Lake Creek General Store - Lake Creek, OR
Posted by: Groundspeak Premium Member thebeav69
N 42° 25.269 W 122° 37.375
10T E 531022 N 4696606
Quick Description: This historical general store and former post office is located in the unincorporated community of Lake Creek, OR.
Location: Oregon, United States
Date Posted: 9/12/2014 9:51:59 PM
Waymark Code: WMMFF6
Published By: Groundspeak Charter Member BruceS
Views: 0

Long Description:
Visitors to Lake Creek will definitely need to stop here at the Lake Creek General Store. This building has a rich past and was established around 1904. This store began as a post office in the late 1800s before being rebuilt as the General Store and was totally refurbished inside and out in 2009. There's a wonderful writeup on the history of this store from the store's website and reads:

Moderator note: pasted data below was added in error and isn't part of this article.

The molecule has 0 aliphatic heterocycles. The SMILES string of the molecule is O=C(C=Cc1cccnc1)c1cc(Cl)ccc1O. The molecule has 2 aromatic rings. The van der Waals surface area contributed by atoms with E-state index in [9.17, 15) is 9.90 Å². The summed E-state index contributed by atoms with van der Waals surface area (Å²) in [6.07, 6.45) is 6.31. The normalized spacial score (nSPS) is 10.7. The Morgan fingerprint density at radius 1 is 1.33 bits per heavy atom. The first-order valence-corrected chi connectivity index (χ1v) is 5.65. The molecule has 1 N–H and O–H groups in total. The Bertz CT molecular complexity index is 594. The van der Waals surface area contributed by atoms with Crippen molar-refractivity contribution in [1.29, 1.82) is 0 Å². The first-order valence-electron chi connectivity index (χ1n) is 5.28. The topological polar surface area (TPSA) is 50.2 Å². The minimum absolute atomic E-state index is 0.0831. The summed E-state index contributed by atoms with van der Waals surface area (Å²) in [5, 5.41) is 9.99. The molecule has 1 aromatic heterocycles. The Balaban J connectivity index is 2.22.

The origins of the Lake Creek General Store are lost and probably never will be rediscovered, but from its humble origin as a post office where the owner may have begun the store by stocking small items such as tobacco for sale, it kept pace with the people who lived on both forks of Little Butte Creek, becoming the Heart of the Community.

How long the store has been in existence is a puzzle still unsolved. Should the site be considered as a national historic spot, it might be like a person trying to collect social security without a birth certificate. No one doubts that the store is there, but when it was built – or even first started selling goods, cannot be established with absolute accuracy.

Postal records from the archives in Washington, D.C show that a Joseph Delk was appointed postmaster for Lake Creek on April 25, 1888. The Jackson County archives do not show that this Mr. Delk owned any property in the Lake Creek area but they show he paid a toll tax. The only one remembered by the old timers still alive is a John Grieve who later moved to Prospect to operate the hotel, store, and postal complex there. Some of the old timers believe that Grieve operated a store, but here again, the county archives do not show that Grieve ever owned any land in the Lake creek area at the time that he was postmaster between 1890 and 1894.